Untrained Disaster Responders Are More Prone to Suicide Years After World Trade Center Attack
Rutgers University-New Brunswick

Construction workers, clean-up staff and other untrained nontraditional emergency employees who assisted in recovery efforts at the World Trade Center in New York following the terrorist attacks on Sept. 11, 2001, are more than five times as likely than traditional first responders to have considered suicide, according to a Rutgers study. Published in the Journal of Affective Disorders, the study is believed to be the first to examine the prevalence and connection of thoughts of suicide in two occupational groups that participated in rescue, recovery and clean-up efforts following the 9/11 attacks on the World Trade Center.

Released: 9-Sep-2021 8:50 AM EDT
Hackensack University Medical Center Commemorates the 20th Anniversary of 9-11-01
Hackensack Meridian Health

Hackensack University Medical Center holds commemoration to mark the 20th Anniversary of September 11, 2001

Released: 9-Sep-2021 8:30 AM EDT
Engineering students still learning from collapse of World Trade Center
Arizona State University (ASU)

We study the lessons we learned in terms of the design of structures. The forensic analyses from the World Trade Center are a window to the importance of evaluating all potential modes of failure.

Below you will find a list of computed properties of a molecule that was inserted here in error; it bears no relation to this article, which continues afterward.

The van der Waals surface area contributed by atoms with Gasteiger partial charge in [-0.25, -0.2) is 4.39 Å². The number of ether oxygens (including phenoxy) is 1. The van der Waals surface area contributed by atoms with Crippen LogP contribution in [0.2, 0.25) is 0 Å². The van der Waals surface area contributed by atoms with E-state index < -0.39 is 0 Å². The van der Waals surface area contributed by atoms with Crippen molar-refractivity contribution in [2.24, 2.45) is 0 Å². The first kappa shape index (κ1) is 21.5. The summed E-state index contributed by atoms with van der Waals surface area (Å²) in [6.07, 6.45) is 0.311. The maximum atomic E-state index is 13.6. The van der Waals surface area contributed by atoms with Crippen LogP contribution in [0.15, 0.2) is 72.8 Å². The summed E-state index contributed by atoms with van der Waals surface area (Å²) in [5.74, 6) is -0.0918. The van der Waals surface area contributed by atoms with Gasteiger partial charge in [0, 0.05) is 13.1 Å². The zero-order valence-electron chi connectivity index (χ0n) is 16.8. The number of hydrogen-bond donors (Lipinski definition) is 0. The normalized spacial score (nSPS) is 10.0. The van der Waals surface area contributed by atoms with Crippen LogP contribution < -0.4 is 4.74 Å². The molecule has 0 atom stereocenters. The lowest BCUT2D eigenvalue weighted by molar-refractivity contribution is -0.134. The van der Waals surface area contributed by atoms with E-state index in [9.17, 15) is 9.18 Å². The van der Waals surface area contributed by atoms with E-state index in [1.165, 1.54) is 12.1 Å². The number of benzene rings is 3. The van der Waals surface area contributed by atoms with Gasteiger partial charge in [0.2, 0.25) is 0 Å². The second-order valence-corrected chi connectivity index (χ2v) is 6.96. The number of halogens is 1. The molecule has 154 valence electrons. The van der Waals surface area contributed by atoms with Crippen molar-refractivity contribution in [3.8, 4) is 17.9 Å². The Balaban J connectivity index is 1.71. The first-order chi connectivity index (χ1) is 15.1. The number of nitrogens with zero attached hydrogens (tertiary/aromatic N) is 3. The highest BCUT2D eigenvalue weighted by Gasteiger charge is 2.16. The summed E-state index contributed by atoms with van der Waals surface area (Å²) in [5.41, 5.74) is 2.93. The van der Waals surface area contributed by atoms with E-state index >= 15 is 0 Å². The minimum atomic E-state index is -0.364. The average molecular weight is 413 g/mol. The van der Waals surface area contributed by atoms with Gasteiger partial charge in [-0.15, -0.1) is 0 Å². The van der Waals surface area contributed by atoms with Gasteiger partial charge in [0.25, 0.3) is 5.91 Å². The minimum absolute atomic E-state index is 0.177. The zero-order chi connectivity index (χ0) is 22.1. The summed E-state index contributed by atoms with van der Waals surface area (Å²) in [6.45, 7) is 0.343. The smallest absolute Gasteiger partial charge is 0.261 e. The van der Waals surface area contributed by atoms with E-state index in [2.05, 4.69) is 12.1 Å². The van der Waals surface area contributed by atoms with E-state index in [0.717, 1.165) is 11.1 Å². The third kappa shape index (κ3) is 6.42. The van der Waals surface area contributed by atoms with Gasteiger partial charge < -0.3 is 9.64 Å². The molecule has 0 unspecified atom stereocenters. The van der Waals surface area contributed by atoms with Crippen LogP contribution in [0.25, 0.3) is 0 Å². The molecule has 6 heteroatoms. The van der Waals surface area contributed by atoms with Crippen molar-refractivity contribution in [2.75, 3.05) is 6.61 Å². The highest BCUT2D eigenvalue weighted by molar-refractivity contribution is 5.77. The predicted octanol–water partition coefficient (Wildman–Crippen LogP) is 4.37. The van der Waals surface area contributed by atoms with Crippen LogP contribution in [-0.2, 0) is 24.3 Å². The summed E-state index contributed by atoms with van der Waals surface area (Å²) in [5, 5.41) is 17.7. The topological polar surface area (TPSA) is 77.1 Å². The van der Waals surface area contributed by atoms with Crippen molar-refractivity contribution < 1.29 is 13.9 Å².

Newswise:Video Embedded remembering-911-a-legacy-of-homeland-security
Released: 7-Sep-2021 12:15 PM EDT
Remembering 9/11: A Legacy of Homeland Security
Pacific Northwest National Laboratory

PNNL commemorates 9/11 and reflects on the 20 years of science and technology produced since to protect against threats and make America safer.

1-Sep-2021 7:00 AM EDT
Decades After Toxic Exposure, 9/11 First Responders May Still Lower Their Risk of Lung Injury
NYU Langone Health

Losing weight and treating excess levels of fat in the blood may help prevent lung disease in firefighters exposed to dangerous levels of fine particles from fire, smoke, and toxic chemicals on Sept. 11, 2001, a new study shows.

Released: 1-Sep-2021 1:35 PM EDT
FSU experts available to comment on 20-year anniversary of 9/11 attacks
Florida State University

By: Bill Wellock | Published: September 1, 2021 | 1:15 pm | SHARE: Twenty years ago, the Sept. 11 terrorist attacks shocked the world. The attacks led to profound changes in American society, two decades of war in Afghanistan and ramifications that continue to be felt today.Florida State University’s nationally regarded experts in emergency management, homeland security, grief, trauma and religion are available to speak to media about the lingering consequences of 9/11: Audrey Casserleigh, professor, Emergency Management and Homeland Security Program and Senior Fellow at the Center for Disaster Risk Policy aheffron@fsu.

Released: 1-Sep-2021 1:00 PM EDT
20th Anniversary of Sept. 11 Attacks: Rutgers Experts Available
Rutgers University-New Brunswick